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An excerpt from www.HouseOfNames.com archives copyright 2000 - 2014

Where did the English Crunk family come from? What is the English Crunk family crest and coat of arms? When did the Crunk family first arrive in the United States? Where did the various branches of the family go? What is the Crunk family history?

The ancestors of the bearers of the Crunk family name are thought have lived in ancient Anglo-Saxon England. They were first found in the village of Crank in northern Lancashire.

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Until quite recently, the English language has lacked a definite system of spelling rules. Consequently, Anglo-Saxon surnames are characterized by a multitude of spelling variations. Changes in Anglo-Saxon names were influenced by the evolution of the English language, as it incorporated elements of French, Latin, and other languages. Although Medieval scribes and church officials recorded names as they sounded, so it is common to find one person referred to by several different spellings of his surname, even the most literate people varied the spelling of their own names. Variations of the name Crunk include Crank, Cranc, Cranke, Cranch and others.

First found in Lancashire, where they held a family seat from ancient times. The village of Crank is or was near Rainford where there is also Crank Hall and Crank Farm. This would reasonably be the seat of the family name, although they also seemed to have had interest in northern Lancashire in the Silverdale and Furness areas.


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This web page shows only a small excerpt of our Crunk research. Another 257 words(18 lines of text) covering the years 1086, 1121, 1662, 1692, 1746, 1748, and 1826 are included under the topic Early Crunk History in all our PDF Extended History products.

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More information is included under the topic Early Crunk Notables in all our PDF Extended History products.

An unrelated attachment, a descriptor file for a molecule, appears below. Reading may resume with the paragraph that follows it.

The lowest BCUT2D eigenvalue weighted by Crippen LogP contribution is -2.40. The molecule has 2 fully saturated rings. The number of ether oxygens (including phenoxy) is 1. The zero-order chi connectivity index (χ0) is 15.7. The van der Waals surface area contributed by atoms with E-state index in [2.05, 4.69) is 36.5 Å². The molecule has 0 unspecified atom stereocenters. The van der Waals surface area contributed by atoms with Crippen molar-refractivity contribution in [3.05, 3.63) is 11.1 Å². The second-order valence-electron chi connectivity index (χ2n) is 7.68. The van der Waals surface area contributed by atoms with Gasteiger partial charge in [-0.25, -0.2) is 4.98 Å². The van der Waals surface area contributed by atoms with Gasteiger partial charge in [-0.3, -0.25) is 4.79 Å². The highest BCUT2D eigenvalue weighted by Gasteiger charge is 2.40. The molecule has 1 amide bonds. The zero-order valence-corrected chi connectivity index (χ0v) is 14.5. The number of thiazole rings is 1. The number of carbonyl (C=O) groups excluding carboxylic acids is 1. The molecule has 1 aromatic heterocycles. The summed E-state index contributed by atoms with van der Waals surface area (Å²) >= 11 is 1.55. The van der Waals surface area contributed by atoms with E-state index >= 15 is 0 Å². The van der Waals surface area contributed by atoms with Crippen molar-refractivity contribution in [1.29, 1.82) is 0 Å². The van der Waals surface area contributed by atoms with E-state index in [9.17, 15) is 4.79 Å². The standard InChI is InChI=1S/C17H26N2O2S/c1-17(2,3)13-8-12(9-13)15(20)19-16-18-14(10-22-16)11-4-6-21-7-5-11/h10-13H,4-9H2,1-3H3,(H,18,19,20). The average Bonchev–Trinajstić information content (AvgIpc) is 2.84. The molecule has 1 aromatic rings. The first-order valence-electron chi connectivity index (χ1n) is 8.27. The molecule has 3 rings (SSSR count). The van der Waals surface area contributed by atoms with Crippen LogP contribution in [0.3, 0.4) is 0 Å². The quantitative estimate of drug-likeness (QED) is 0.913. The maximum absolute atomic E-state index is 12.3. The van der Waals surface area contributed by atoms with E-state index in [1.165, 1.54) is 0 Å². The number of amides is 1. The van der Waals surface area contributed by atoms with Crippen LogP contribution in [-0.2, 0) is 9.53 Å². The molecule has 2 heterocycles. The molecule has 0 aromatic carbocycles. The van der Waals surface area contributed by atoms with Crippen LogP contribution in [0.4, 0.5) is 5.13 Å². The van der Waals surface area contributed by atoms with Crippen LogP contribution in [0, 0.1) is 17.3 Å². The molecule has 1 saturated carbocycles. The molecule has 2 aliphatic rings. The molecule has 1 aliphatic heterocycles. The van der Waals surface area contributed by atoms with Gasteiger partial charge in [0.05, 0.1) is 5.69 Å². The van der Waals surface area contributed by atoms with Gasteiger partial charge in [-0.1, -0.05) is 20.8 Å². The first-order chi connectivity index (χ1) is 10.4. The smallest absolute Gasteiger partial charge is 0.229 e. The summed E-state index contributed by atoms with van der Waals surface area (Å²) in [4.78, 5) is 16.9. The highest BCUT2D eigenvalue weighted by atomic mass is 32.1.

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Searching for a better life, many English families migrated to British colonies. Unfortunately, the majority of them traveled under extremely harsh conditions: overcrowding on the ships caused the majority of the immigrants to arrive diseased, famished, and destitute from the long journey across the ocean. For those families that arrived safely, modest prosperity was attainable, and many went on to make invaluable contributions to the development of the cultures of the new colonies. Research into the origins of individual families in North America revealed records of the immigration of a number of people bearing the name Crunk or a variant listed above:

Crunk Settlers in the United States in the 20th Century


  • Magdaleina Crunk, aged 58, who landed in America, in 1910

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  • Tony Crunk, American poet


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  1. Virkus, Frederick A. Ed. Immigrant Ancestors A List of 2,500 Immigrants to America Before 1750. Baltimore: Genealogical Publishing, 1964. Print.
  2. Crispin, M. Jackson and Leonce Mary. Falaise Roll Recording Prominent Companions of William Duke of Normandy at the Conquest of England. Baltimore: Genealogical Publishing. Print.
  3. Leeson, Francis L. Dictionary of British Peerages. Baltimore: Genealogical Publishing, 1986. Print. (ISBN 0-8063-1121-5).
  4. Cook, Chris. English Historical Facts 1603-1688. London: MacMillan, 1980. Print.
  5. Browning, Charles H. Americans of Royal Descent. Baltimore: Genealogical Publishing. Print.
  6. Bullock, L.G. Historical Map of England and Wales. Edinburgh: Bartholomew and Son, 1971. Print.
  7. Ingram, Rev. James. Translator Anglo-Saxon Chronicle 1823. Print.
  8. Burke, Sir Bernard. General Armory Of England, Scotland, Ireland and Wales. Ramsbury: Heraldry Today. Print.
  9. Burke, Sir Bernard. Genealogical and Heraldic History of the Peerage and Baronetage, The Privy Council, Knightage and Compainonage. London: Burke Publishing, 1921. Print.
  10. Foster, Joseph. Dictionary of Heraldry Feudal Coats of Arms and Pedigrees. London: Bracken Books, 1989. Print. (ISBN 1-85170-309-8).
  11. ...

The Crunk Family Crest was acquired from the Houseofnames.com archives. The Crunk Family Crest was drawn according to heraldic standards based on published blazons. We generally include the oldest published family crest once associated with each surname.

This page was last modified on 5 August 2013 at 03:28.

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